According to the people I spoke to at MDE, there a number of regulatory issues that must be met prior to any demolition process.
Can you provide any names of either asbestos abatement companies, or documentation that proves your compliance with the regulatory process?
I have given you every opportunity to be open and honest with me; however, at this point, I feel as though I am being misled.
I plan to write a series of in-depth articles on this issue unless the deadline is met according to the court order.
If the judge in this case does not assess the proposed fines, then I will request an investigation into the matter. If you wish to discuss this any further, please do so via email for the record.
As you well know, the only other publication to even mention this story was the East County Times. The Dundalk Eagle failed to give any coverage to the story.
I feel that my offer to report story fairly, as outlined in prior emails, was made in good faith. However, that is not what I am seeing now. Please keep in mind that there are several witnesses that actually heard the audio recording you discussed with me. All of the accounts pertaining to statements involving said audio were accurate based on interviews conducted by the Post.
I have also contacted delegates and senators regarding this matter. As I stated before, I cannot understand why you choose to withhold the evidence of the Councilman’s alleged misconduct.
I have gone so far as to honor your request to refer to your statement as coming from a “source.” Journalistic standards do not require me to honor that request further if I believe that the information I’m receiving is not accurate.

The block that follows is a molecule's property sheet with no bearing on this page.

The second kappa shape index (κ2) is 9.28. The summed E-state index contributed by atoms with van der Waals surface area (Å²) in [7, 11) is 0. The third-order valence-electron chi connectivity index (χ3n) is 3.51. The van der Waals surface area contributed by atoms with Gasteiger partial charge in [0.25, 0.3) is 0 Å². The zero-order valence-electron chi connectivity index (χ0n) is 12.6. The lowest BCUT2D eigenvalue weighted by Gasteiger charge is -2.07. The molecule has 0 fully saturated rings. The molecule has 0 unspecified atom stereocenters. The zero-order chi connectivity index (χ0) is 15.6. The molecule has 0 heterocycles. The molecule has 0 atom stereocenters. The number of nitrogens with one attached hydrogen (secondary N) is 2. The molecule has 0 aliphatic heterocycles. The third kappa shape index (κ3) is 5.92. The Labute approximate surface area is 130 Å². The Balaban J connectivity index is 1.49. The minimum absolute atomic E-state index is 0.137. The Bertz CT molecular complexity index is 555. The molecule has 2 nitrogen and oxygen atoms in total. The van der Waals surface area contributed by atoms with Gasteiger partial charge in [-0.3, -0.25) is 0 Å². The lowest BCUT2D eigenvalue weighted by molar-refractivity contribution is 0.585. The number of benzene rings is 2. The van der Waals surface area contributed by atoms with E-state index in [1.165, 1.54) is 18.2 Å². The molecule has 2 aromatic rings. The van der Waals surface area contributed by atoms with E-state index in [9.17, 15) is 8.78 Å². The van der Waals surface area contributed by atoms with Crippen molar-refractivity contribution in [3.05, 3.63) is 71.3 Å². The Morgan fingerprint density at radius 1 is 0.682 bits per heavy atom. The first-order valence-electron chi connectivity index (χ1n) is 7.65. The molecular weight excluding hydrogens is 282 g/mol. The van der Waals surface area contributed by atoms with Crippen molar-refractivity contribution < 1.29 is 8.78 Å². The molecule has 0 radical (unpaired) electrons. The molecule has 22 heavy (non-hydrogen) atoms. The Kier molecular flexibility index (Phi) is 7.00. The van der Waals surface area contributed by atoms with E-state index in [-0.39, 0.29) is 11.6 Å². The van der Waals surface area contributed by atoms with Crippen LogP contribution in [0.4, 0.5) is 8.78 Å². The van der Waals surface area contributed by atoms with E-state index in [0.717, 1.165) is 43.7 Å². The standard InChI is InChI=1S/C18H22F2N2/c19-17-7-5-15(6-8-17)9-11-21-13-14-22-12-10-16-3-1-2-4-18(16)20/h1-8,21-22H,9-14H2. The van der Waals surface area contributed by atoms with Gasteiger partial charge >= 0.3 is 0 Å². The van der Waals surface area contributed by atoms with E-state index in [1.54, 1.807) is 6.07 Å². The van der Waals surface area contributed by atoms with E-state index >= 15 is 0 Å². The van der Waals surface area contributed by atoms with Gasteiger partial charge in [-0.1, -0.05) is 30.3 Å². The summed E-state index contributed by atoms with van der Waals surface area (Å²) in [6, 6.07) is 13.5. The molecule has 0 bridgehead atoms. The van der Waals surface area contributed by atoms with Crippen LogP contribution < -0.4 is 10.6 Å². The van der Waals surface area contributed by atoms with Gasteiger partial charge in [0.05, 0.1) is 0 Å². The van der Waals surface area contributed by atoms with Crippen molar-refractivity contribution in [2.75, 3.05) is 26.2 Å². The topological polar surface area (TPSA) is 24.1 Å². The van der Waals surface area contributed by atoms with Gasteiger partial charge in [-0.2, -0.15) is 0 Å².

Please respond at your earliest convenience.
The below phone message from Mr. Vontran reiterates his promise to meet with the Post regarding the issue of the audio and text message from Councilman Todd Crandell.
The below Facebook posting by Delegate Robin Grammer now seems to ring hollow:
It should be noted that officials at MDE alluded to the fact that it may take more time to comply with the necessary remediation efforts by Mr. Vontran and the property owners. In addition, MDE further stated that it was up to Mr. Vontran to meet necessary requirements as required by law. That sentiment was also echoed by one politician. This was a key indicator that the politician making the statement was, in fact, alluding to the possibility that the August 31 deadline would not be met by Mr. Vontran.
To be fair, it should be noted that this is the strictly the opinion of The Baltimore Post based on the latest information regarding the permits and what is required to meet the obligation of the property management and owners. Additional information in coming to this conclusion includes the amount of money involved in the undertaking to address the environmental issues, as well as the high cost of engaging in such a process without a definitive return on the investment.
If anything changes pertaining this column, the Post will provide our readers with the latest update.
(Note: The Baltimore Post, just prior publishing contacted Mr. Vontran by phone in an effort to give him another opportunity to respond. There was no return phone call from Mr. Vontran.)